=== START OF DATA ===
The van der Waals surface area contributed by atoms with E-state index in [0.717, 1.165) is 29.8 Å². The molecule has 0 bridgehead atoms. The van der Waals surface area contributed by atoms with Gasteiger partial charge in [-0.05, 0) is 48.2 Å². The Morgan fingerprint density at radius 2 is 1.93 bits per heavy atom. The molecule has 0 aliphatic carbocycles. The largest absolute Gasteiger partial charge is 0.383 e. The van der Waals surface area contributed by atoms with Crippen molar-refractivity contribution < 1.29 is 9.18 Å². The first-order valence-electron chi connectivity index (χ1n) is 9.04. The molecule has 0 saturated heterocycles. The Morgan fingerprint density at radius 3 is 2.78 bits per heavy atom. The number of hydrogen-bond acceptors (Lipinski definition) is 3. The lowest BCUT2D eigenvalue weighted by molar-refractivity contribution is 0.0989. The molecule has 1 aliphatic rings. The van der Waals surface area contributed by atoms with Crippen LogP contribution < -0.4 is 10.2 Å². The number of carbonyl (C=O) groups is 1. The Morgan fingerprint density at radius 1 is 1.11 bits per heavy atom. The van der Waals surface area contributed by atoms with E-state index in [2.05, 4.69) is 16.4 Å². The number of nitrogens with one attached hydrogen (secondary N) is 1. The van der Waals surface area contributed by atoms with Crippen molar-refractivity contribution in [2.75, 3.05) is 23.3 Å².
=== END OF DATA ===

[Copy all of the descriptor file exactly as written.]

The van der Waals surface area contributed by atoms with E-state index in [0.717, 1.165) is 29.8 Å². The molecule has 0 bridgehead atoms. The van der Waals surface area contributed by atoms with Gasteiger partial charge in [-0.05, 0) is 48.2 Å². The Morgan fingerprint density at radius 2 is 1.93 bits per heavy atom. The molecule has 0 aliphatic carbocycles. The largest absolute Gasteiger partial charge is 0.383 e. The van der Waals surface area contributed by atoms with Crippen molar-refractivity contribution < 1.29 is 9.18 Å². The first-order valence-electron chi connectivity index (χ1n) is 9.04. The molecule has 0 saturated heterocycles. The Morgan fingerprint density at radius 3 is 2.78 bits per heavy atom. The number of hydrogen-bond acceptors (Lipinski definition) is 3. The lowest BCUT2D eigenvalue weighted by molar-refractivity contribution is 0.0989. The molecule has 1 aliphatic rings. The van der Waals surface area contributed by atoms with Crippen LogP contribution < -0.4 is 10.2 Å². The number of carbonyl (C=O) groups is 1. The Morgan fingerprint density at radius 1 is 1.11 bits per heavy atom. The van der Waals surface area contributed by atoms with E-state index in [2.05, 4.69) is 16.4 Å². The number of nitrogens with one attached hydrogen (secondary N) is 1. The van der Waals surface area contributed by atoms with Crippen molar-refractivity contribution in [2.75, 3.05) is 23.3 Å².